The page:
• October 18, 2019 | ,

    parent trap

    what to expect when mom & dad take the aux

    article by , illustrated by

    I’m pretty lame. The highest my pulse rate has been all year was probably when I read that Travis Scott had a new single coming out. 

    My parents are lame, too, but in a sadder way. They haven’t even listened to pop radio since before I was born; maybe your parents haven’t either. 

    Musical complacency can seem like a fate worse than death, but should we really expect our parents to have hot takes on YoungBoy Never Broke Again or Lil Tecca? Looking 20 years down the line, I can hardly hope to keep up with my best friends from high school, let alone the music I liked; it’ll be a miracle if I know that Jaden Smith’s son, Ninja Qwest Smith, is spearheading the 2039 trap-disco revival. 

    Whenever I get in the car with my parents, my ears may resent their choosing to play Bob Dylan Christmas charity albums or the EDM remix of Paul Simon’s Graceland, but my soul makes me grin and bear it. The artists that soundtracked their carefree youths remind them of a time before the grind of adult life. I can’t take that away from them.
    On the occasion of Family Weekend, I present a guide to the most notable recent releases in parent-music (colloquially known as “dad-rock,” but that’s a restrictive category in more ways than one). Each record has been rated on two scales: one assessing its musical quality and another grading its potential to facilitate cross-generational bonding.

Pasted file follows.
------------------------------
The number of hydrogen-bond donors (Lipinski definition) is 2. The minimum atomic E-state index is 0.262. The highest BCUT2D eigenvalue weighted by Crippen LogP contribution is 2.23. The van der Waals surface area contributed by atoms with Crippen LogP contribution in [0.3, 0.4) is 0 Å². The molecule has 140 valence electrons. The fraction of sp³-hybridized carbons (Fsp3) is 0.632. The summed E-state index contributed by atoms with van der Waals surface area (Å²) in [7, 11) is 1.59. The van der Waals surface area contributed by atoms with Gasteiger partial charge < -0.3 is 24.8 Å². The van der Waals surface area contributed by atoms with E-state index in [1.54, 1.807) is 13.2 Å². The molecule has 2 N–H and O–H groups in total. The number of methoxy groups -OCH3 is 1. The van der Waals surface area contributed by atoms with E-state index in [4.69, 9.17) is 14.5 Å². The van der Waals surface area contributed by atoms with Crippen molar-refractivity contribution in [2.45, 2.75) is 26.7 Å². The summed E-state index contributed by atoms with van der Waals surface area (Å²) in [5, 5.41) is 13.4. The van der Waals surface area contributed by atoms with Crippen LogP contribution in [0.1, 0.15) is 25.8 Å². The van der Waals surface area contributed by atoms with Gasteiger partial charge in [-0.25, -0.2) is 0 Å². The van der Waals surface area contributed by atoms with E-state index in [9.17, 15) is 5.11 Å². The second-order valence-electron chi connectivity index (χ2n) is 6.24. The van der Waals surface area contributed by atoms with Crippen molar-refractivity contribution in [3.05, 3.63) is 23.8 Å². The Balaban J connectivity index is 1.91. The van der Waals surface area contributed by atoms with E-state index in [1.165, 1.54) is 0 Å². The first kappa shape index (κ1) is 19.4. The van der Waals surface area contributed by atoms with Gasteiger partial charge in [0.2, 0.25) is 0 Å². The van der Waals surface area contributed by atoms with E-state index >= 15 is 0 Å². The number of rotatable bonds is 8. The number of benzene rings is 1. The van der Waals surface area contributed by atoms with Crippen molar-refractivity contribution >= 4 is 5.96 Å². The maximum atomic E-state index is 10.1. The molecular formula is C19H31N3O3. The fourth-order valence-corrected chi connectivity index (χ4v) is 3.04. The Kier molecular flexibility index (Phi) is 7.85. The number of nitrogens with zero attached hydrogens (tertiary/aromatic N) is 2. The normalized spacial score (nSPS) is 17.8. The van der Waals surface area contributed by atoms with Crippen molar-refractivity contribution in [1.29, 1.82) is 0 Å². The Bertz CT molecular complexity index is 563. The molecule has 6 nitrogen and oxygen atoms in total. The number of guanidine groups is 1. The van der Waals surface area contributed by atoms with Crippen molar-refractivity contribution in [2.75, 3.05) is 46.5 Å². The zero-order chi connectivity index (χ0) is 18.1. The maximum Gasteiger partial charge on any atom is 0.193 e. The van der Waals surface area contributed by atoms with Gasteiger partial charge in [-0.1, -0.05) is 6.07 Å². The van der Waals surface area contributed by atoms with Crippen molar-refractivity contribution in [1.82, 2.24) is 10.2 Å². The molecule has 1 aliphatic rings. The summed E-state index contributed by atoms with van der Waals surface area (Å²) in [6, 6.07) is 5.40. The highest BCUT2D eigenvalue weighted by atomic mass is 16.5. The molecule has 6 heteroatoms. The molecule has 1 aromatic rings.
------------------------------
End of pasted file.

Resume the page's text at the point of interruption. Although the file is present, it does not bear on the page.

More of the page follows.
Hopefully you’ll luck out and get handed the aux cord. But if not…


    ToolFear Inoculum

    Tool and its rabid fans make for disgustingly easy punchlines and I will have no part in it. Instead, I’ll say that the parent who explains to their captive child how their Lateralus album incorporates the Fibonacci sequence is likely the most passionate music fan you’ll find in this guide. Tool began the 1990s making dingy, dive bar sludge rock before somehow levelling up into alternative metal’s reigning Galaxy Brain. Fans obsess over their complex rhythms, unique time signatures, and pseudo-intellectual references to Carl Jung, Aleister Crowley, and German weed cookies. You could probably turn in one of their lyric sheets and get a B in a high school philosophy class. 

     There’s not, however, a substantial amount of harmonic variation in their basement-dwelling sound. At first blow, each song is the same sludgy nightmare of chunky bass riffs, plunky drums, and preening vocals. Things start to deepen if you have time to learn where all the guitar solos come in, but that’s simply not possible in a single car ride to Boston.

    Thankfully, you’ll have your parents to guide the way. Fear Inoculum, the band’s latest opus, comes after 13 long years of feverish anticipation (presumably, they were meticulously timing each drum solo to correlate with Kabbalah numerology), so any devoted fan has likely spent a lot of time with it already. I’d recommend faking intense interest as your parents rave about Danny Carey’s expensive sonor acrylic drum kit and point out the secret messages the band has hidden in their time signatures. After all, didn’t they listen when you tried to describe your thesis? 

    Musical Value 7/10  Bonding Value 9/10


    Black Keys“Let’s Rock”